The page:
Hong Kong's chefs are a versatile bunch who can move with ease between different culinary traditions, bringing together not only old and new, Chinese and Western, but haute and humble, coffee and tea. Their skills and creativity, and the city's love of food, have given rise to many one-of-a-kind dining experiences.
Among the following only-in-Hong Kong selections, Tim Ho Wan, Bo Innovation, Olala and Tai Ping Koon come Michelin starred or recommended.
Hong Kongers will eat absolutely anything as long as it justifies its place on a table - any table. So to avoid paying exorbitant rent and focus on the food instead, savvy restaurateurs have been hawking their dishes in government-run food courts, offering fine dining at unfashionably low prices. Among these gourmet hawkers, ABC Kitchen (Queen Street Cooked Food Market, 38 Des Voeux Rd West) stands out for its authentic Western menu. Inside the frenzied, fluorescent-lit expanse which the eatery shares with other operators, ABC regulars slurp up bouillabaisse made with fresh local seafood, wolf down the crispiest cochinillo asado (roast sucking pig), and inhale fluffy soufflé, all for the price of an entree served under crystal chandeliers.
Cheapest starred eatery
Similarly, at the world's cheapest Michelin-starred restaurant, Tim Ho Wan (2-20 Kwong Wa Street), layfolk get to sample food fit for emperors. Owner Mr Mak was a dim sum chef at three-starred Lung King Heen of the Four Seasons before going at it alone. Now, cooped up inside his glorious hole, in a haggard part of town, he recreates his magic - the famed barbecued pork buns (char siu baau), more than 750 of which are sold a day, beef balls infused with dried mandarin peel, fragrant osmanthus flower jelly - for anyone who can afford $1.50-$3 for a basket of dim sum and, crucially, who will wait the same number of hours. The lines at Tim Ho Wan are heart-stopping. When you arrive, a smiling Mrs Mak will hand you a number. Then go fly a kite, learn Cantonese opera, or plant some roses and check back after 90 minutes.
Chinese molecular gastronomy
Foam and powder may not be everyone's comfort food, but molecular gastronomy does enjoy a following in Hong Kong. Bo Innovation (www.boinnovation.com), which deconstructs classic Chinese dishes and reassembles them in visually and gastronomically surprising ways, is among the few that impress. Xiao long bao (pork dumpling), for example, is a blob of ginger-infused pork soup encased in a transparent wrapper that explodes when consumed, turning into the juiciest pork dumpling.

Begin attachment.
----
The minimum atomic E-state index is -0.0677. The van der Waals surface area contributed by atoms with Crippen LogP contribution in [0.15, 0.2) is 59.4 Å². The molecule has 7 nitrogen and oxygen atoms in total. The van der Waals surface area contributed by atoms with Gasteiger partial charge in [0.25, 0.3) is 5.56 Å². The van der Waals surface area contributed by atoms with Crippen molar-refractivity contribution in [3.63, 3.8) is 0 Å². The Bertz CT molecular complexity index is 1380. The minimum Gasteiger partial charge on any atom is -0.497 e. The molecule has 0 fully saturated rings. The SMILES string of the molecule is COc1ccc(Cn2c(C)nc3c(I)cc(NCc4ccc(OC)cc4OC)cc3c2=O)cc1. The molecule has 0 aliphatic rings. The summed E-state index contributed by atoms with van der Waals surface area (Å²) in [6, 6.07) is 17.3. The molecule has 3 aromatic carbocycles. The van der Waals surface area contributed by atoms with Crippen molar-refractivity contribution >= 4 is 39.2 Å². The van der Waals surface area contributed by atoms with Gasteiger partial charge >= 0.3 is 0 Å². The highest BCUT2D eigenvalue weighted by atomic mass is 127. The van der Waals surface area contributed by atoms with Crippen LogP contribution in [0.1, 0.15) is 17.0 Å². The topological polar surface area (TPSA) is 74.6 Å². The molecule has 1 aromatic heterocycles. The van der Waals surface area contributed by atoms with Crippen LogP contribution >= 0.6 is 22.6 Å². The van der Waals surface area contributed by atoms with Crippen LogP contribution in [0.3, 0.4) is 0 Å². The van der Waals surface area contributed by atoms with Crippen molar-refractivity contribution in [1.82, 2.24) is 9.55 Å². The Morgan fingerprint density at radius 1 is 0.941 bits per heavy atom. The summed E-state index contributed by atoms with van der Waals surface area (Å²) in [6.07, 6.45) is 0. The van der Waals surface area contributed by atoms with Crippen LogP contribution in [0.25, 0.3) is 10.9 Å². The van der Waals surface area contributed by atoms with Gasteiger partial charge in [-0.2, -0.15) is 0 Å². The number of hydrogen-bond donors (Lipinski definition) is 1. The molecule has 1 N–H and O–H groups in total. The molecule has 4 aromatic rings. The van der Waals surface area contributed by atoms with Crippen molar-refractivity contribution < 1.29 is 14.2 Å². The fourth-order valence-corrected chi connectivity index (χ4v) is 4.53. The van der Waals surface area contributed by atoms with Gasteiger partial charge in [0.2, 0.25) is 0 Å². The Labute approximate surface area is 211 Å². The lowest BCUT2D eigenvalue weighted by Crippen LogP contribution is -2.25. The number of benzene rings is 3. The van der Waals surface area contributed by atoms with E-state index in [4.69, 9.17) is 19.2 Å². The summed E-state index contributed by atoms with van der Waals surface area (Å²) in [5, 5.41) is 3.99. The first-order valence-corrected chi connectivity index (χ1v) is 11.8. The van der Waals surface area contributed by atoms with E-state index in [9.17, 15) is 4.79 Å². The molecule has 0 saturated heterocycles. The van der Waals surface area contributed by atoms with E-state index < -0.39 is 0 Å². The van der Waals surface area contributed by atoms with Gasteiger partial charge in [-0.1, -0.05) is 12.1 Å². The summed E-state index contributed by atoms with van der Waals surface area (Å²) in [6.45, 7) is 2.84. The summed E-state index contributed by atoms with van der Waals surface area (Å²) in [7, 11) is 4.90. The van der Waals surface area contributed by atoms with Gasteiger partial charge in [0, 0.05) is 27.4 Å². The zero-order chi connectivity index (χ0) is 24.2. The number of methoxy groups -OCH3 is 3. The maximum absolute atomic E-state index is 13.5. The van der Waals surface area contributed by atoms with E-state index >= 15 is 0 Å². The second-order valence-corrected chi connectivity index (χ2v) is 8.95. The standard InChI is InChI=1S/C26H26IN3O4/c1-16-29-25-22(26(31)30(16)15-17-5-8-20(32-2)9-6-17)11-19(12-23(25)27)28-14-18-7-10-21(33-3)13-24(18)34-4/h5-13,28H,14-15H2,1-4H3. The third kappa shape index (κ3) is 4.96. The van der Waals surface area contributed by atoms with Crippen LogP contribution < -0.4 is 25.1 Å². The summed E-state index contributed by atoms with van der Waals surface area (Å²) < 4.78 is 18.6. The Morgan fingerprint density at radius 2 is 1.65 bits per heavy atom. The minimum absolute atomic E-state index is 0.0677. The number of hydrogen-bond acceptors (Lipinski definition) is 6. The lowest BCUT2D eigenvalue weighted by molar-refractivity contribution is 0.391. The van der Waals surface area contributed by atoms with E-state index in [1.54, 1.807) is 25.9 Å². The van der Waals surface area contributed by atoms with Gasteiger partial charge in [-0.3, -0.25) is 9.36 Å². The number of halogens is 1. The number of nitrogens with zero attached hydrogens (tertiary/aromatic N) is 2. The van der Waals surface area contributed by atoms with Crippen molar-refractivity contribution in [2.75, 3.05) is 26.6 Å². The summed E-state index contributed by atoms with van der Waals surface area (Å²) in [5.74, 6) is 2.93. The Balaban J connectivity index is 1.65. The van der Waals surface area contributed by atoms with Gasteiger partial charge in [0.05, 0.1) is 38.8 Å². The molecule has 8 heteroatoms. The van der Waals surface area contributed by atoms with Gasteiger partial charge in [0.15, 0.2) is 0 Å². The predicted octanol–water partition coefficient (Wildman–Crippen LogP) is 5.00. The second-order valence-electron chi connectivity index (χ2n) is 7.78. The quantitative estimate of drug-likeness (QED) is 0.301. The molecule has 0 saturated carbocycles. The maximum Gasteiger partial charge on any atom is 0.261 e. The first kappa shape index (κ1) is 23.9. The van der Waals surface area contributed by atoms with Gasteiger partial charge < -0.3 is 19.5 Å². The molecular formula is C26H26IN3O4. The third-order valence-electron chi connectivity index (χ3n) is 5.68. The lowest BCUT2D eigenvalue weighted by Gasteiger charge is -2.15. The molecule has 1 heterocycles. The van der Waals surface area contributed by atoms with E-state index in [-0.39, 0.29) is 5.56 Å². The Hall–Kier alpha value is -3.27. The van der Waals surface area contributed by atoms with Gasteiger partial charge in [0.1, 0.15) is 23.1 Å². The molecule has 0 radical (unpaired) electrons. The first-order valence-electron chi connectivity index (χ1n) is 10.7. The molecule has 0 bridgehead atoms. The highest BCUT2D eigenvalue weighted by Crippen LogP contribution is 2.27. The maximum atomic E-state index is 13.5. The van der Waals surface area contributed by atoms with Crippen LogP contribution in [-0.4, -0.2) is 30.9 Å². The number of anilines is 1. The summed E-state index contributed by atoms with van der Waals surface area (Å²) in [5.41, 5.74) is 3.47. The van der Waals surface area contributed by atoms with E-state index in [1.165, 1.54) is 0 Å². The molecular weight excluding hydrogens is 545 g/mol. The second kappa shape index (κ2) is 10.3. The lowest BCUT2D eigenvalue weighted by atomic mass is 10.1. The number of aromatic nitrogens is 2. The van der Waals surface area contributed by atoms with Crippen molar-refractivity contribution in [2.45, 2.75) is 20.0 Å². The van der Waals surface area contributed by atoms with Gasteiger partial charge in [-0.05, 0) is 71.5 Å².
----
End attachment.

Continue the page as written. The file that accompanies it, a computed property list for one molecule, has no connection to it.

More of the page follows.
Hong Kong's most expensive Shanghainese-style noodles (US$20 for a bowl) feature thick-cut strands of homemade noodles and a broth boiled with handpicked Iberico ham, French rose shrimp, and all manner of European and Asian goodness. But before you dismiss them as over the top, consider this: their creator Mr Chow is a zealous Hong Kong chef of Shanghainese descent who has lived in France. Besides the noodle shop, he also owns a French restaurant and charcuterie nearby. So if history had flavours, Hong Kong's migrant and colonial heritage might taste something like the noodles at Olala (33 St Francis Street).
Soy sauce Western
"Soy sauce Western" (si-yau sai-chaan) is the endearing name locals give to a style of cooking that features Western dishes prepared with (some say too much) Chinese wisdom. It is believed to have been invented by the sous chef of a foreign trading company in the Qing dynasty, and influenced by the shashlik, zakuska, and borscht of White Russians who had fled to Shanghai and opened cafes. Western recipes are liberally adapted, such as by replacing dairy ingredients with soy and Worcester sauce (Chinese were lacto-intolerant). Tai Ping Koon (www.taipingkoon.com) is known for its smoked pomfret, roast pigeon and turkey-sized souffle. At Queen's Cafe (www.queenscafe.com), the borscht and baked pork chop over rice are perennial favourites.
Tea cafes (chaa chaan teng) appeared in the 1940s as cheap and cheery neighbourhood joints serving Western-style snacks and beverages to locals who could not afford scones and Earl Grey. Since then, their menus have evolved to include an assortment of quick-and-easy selections, Chinese and pseudo-Western. But they are best known for their "pantyhose" milk tea - a strong and silky brew made from black tea and crushed egg shells. It is filtered through a bag that hangs like a stocking, hence the name, and consumed with evaporated milk. It is sometimes mixed with three parts coffee to create the popular drink "yin yeung" or tea-coffee. Pak Kung Café (91 Ma Tou Kok Rd) and Mido Café (63 Temple Street) serve a mean cup of "yin yeung" amid nostalgic mid-century surrounds.
The article 'One-of-a-kind dining in Hong Kong' was published in partnership with Lonely Planet.